Ian Traynor: Crisis for Europe as trust hits record low

The Guardian, 24 April 2013

trust

Public confidence in the European Union has fallen to historically low levels in the six biggest EU countries, raising fundamental questions about its democratic legitimacy more than three years into the union’s worst ever crisis, new data shows.

After financial, currency and debt crises, wrenching budget and spending cuts, rich nations’ bailouts of the poor, and surrenders of sovereign powers over policymaking to international technocrats, Euroscepticism is soaring to a degree that is likely to feed populist anti-EU politics and frustrate European leaders’ efforts to arrest the collapse in support for their project.

Figures from Eurobarometer, the EU’s polling organisation, analysed by the European Council on Foreign Relations (ECFR), a thinktank, show a vertiginous decline in trust in the EU in countries such as Spain, Germany andItaly that are historically very pro-European.

The six countries surveyed – Germany, France, Britain, Italy, Spain, andPoland – are the EU’s biggest, jointly making up more than two out of three EU citizens or around 350 million of the EU’s 500 million population.

The findings, published exclusively in the Guardian in Britain and in collaboration with other leading newspapers in the other five countries, represent a nightmare for Europe’s leaders, whether in the wealthy north or in the bailout-battered south, suggesting a much bigger crisis of political and democratic legitimacy.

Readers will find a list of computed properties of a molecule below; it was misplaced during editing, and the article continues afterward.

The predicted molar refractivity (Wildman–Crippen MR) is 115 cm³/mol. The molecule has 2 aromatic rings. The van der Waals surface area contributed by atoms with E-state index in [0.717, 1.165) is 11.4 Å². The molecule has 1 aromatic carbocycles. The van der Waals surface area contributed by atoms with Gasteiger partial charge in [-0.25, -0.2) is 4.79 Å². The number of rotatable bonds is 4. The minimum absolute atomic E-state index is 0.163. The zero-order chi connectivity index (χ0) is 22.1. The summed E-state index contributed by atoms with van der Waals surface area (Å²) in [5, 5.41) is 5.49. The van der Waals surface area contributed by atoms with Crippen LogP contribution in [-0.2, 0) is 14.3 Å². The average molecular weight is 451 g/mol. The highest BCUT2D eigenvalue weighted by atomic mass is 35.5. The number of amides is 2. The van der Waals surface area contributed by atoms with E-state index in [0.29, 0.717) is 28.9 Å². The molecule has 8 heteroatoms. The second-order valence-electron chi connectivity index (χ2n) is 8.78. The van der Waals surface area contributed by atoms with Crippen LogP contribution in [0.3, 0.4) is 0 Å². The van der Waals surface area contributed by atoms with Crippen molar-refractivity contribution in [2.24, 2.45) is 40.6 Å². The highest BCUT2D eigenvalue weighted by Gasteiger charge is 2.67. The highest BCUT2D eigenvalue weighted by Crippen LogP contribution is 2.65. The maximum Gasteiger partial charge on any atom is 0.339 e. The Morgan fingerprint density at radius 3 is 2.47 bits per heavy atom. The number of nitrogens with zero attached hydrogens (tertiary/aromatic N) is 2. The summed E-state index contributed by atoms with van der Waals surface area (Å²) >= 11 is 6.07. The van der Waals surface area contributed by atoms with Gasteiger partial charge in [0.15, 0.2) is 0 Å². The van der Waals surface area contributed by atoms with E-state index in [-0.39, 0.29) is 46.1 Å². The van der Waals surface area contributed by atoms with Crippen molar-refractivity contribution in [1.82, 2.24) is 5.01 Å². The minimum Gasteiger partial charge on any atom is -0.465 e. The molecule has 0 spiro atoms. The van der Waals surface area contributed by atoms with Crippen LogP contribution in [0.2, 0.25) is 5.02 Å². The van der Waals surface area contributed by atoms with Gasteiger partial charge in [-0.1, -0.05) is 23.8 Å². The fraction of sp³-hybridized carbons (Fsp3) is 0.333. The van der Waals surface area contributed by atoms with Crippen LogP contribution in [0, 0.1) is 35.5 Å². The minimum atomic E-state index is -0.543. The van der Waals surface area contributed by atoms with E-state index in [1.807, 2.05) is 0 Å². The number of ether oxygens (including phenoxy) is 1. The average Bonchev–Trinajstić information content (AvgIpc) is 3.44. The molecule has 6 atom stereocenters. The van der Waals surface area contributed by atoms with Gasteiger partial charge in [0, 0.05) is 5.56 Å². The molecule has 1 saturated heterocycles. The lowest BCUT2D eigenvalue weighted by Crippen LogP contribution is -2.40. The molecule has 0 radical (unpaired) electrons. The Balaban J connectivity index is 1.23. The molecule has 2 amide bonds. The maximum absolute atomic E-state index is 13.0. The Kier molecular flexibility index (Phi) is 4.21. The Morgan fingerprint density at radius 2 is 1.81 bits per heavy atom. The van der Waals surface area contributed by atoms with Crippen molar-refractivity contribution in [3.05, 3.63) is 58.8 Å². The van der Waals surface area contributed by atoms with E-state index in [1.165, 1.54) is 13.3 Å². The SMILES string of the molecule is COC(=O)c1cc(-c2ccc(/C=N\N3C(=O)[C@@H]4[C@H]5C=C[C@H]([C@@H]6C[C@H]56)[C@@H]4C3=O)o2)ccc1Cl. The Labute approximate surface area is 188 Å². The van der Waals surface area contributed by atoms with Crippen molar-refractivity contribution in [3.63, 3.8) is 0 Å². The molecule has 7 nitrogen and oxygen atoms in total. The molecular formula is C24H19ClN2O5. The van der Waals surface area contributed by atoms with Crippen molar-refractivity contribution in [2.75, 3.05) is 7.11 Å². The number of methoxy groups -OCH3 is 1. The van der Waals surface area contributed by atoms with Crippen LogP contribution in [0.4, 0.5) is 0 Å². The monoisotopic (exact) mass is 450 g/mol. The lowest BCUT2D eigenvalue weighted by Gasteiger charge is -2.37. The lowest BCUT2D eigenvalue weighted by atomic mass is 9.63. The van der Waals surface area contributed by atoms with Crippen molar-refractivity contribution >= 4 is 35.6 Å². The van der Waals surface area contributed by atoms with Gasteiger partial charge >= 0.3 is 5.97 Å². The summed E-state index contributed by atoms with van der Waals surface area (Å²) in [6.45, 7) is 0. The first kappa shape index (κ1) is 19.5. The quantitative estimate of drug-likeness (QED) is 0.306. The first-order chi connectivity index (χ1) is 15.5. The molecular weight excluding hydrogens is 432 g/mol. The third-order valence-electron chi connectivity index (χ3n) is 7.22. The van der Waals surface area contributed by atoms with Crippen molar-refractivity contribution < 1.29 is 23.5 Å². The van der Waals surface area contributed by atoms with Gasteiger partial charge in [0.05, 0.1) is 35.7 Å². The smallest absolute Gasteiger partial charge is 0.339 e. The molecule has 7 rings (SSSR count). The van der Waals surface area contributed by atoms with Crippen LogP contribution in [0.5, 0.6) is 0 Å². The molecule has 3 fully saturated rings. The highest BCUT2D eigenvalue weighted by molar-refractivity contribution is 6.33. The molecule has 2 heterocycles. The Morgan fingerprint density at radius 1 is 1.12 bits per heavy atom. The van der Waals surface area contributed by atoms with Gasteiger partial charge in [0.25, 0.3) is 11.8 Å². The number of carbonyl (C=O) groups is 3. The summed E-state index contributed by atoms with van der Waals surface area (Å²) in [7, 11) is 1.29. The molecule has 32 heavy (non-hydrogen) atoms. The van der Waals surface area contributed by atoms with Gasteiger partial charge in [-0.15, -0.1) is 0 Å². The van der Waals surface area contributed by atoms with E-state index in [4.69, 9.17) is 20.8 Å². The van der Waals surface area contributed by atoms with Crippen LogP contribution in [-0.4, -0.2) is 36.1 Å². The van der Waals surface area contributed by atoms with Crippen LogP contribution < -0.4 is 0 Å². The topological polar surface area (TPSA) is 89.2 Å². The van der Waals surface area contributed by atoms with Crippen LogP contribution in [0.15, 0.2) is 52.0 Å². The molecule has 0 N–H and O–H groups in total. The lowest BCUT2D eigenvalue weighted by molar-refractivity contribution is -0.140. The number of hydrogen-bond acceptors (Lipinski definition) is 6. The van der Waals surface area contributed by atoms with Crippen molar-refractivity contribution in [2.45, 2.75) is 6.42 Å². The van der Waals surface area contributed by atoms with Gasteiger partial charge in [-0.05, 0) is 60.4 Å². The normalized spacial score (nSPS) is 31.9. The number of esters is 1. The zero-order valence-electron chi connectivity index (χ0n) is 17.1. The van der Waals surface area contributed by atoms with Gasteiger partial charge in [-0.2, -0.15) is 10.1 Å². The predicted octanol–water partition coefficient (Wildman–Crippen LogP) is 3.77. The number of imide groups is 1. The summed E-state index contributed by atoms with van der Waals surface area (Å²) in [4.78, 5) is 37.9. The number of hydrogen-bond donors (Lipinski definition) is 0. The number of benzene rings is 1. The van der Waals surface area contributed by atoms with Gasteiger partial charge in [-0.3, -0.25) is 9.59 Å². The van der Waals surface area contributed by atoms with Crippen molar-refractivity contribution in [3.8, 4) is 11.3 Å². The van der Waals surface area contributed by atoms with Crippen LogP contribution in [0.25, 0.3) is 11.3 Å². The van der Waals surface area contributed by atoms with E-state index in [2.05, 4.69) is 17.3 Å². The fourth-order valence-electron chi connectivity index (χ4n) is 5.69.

“The damage is so deep that it does not matter whether you come from a creditor, debtor country, euro would-be member or the UK: everybody is worse off,” said José Ignacio Torreblanca, head of the ECFR’s Madrid office. “Citizens now think that their national democracy is being subverted by the way the euro crisis is conducted.”

EU leaders are aware of the problem, utterly at odds over what to do about it, and have yet to come up with any coherent policy proposals addressing the mismatch between the pooling of economic and fiscal powers and the democratic mandate deemed necessary to underpin such radical policy shifts.

José Manuel Barroso, the European commission president, said on Tuesdaythis week the European “dream” was under threat from a “resurgence of populism and nationalism” across the EU. “At a time when so many Europeans are faced with unemployment, uncertainty and growing inequality, a sort of ‘European fatigue’ has set in, coupled with a lack of understanding. Who does what, who decides what, who controls whom and what? And where are we heading to?”

The most dramatic fall in faith in the EU has occurred in Spain, where the banking and housing market collapse, eurozone bailout and runaway unemployment have combined to produce 72% “tending not to trust” the EU, with only 20% “tending to trust”.

The data compares trust and mistrust in the EU at the end of last year with levels in 2007, before the financial crisis, to reveal a precipitate fall in support for the EU of the kind that is common in Britain but is much more rarely seen on the continent.

In Spain, trust in the EU fell from 65% to 20% over the five-year period while mistrust soared to 72% from 23%.

In five of the six countries, including Britain, mistrust prevailed over trust by sizeable margins, whereas in 2007 – with the exception of the UK – the opposite was the case.

Five years ago, 56% of Germans “tended to trust” the EU, whereas 59% now “tend to mistrust”. In France, mistrust has risen from 41% to 56%. In Italy, where public confidence in Europe has traditionally been higher than in the national political class, mistrust of the EU has almost doubled from 28% to 53%.

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